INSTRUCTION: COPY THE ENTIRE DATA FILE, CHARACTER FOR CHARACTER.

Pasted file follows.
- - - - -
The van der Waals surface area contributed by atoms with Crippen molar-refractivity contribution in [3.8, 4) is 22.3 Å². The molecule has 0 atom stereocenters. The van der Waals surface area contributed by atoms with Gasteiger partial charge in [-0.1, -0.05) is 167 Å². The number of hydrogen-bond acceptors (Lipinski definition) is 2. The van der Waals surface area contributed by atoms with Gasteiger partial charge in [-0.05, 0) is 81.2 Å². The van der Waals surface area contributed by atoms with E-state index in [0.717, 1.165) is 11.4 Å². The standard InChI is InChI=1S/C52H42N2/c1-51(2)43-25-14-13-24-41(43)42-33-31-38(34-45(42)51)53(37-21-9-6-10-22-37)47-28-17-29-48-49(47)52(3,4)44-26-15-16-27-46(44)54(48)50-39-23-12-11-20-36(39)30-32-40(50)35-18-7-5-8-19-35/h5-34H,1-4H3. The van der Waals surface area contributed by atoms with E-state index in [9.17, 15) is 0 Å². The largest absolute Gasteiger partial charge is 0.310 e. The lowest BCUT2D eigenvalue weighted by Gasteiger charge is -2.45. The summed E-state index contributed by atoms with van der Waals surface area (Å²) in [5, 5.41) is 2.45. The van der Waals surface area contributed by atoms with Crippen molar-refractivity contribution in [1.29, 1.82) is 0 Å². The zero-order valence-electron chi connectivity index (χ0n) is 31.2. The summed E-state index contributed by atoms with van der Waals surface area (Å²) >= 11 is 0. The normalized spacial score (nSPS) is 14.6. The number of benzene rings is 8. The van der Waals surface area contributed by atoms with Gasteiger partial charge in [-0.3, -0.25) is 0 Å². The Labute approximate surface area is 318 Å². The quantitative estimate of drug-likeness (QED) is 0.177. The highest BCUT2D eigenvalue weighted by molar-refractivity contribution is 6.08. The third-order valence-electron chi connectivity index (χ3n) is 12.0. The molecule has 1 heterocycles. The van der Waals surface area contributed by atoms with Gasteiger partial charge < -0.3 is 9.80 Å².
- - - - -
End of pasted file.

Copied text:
The van der Waals surface area contributed by atoms with Crippen molar-refractivity contribution in [3.8, 4) is 22.3 Å². The molecule has 0 atom stereocenters. The van der Waals surface area contributed by atoms with Gasteiger partial charge in [-0.1, -0.05) is 167 Å². The number of hydrogen-bond acceptors (Lipinski definition) is 2. The van der Waals surface area contributed by atoms with Gasteiger partial charge in [-0.05, 0) is 81.2 Å². The van der Waals surface area contributed by atoms with E-state index in [0.717, 1.165) is 11.4 Å². The standard InChI is InChI=1S/C52H42N2/c1-51(2)43-25-14-13-24-41(43)42-33-31-38(34-45(42)51)53(37-21-9-6-10-22-37)47-28-17-29-48-49(47)52(3,4)44-26-15-16-27-46(44)54(48)50-39-23-12-11-20-36(39)30-32-40(50)35-18-7-5-8-19-35/h5-34H,1-4H3. The van der Waals surface area contributed by atoms with E-state index in [9.17, 15) is 0 Å². The largest absolute Gasteiger partial charge is 0.310 e. The lowest BCUT2D eigenvalue weighted by Gasteiger charge is -2.45. The summed E-state index contributed by atoms with van der Waals surface area (Å²) in [5, 5.41) is 2.45. The van der Waals surface area contributed by atoms with Crippen molar-refractivity contribution in [1.29, 1.82) is 0 Å². The zero-order valence-electron chi connectivity index (χ0n) is 31.2. The summed E-state index contributed by atoms with van der Waals surface area (Å²) >= 11 is 0. The normalized spacial score (nSPS) is 14.6. The number of benzene rings is 8. The van der Waals surface area contributed by atoms with Gasteiger partial charge in [-0.3, -0.25) is 0 Å². The Labute approximate surface area is 318 Å². The quantitative estimate of drug-likeness (QED) is 0.177. The highest BCUT2D eigenvalue weighted by molar-refractivity contribution is 6.08. The third-order valence-electron chi connectivity index (χ3n) is 12.0. The molecule has 1 heterocycles. The van der Waals surface area contributed by atoms with Gasteiger partial charge < -0.3 is 9.80 Å².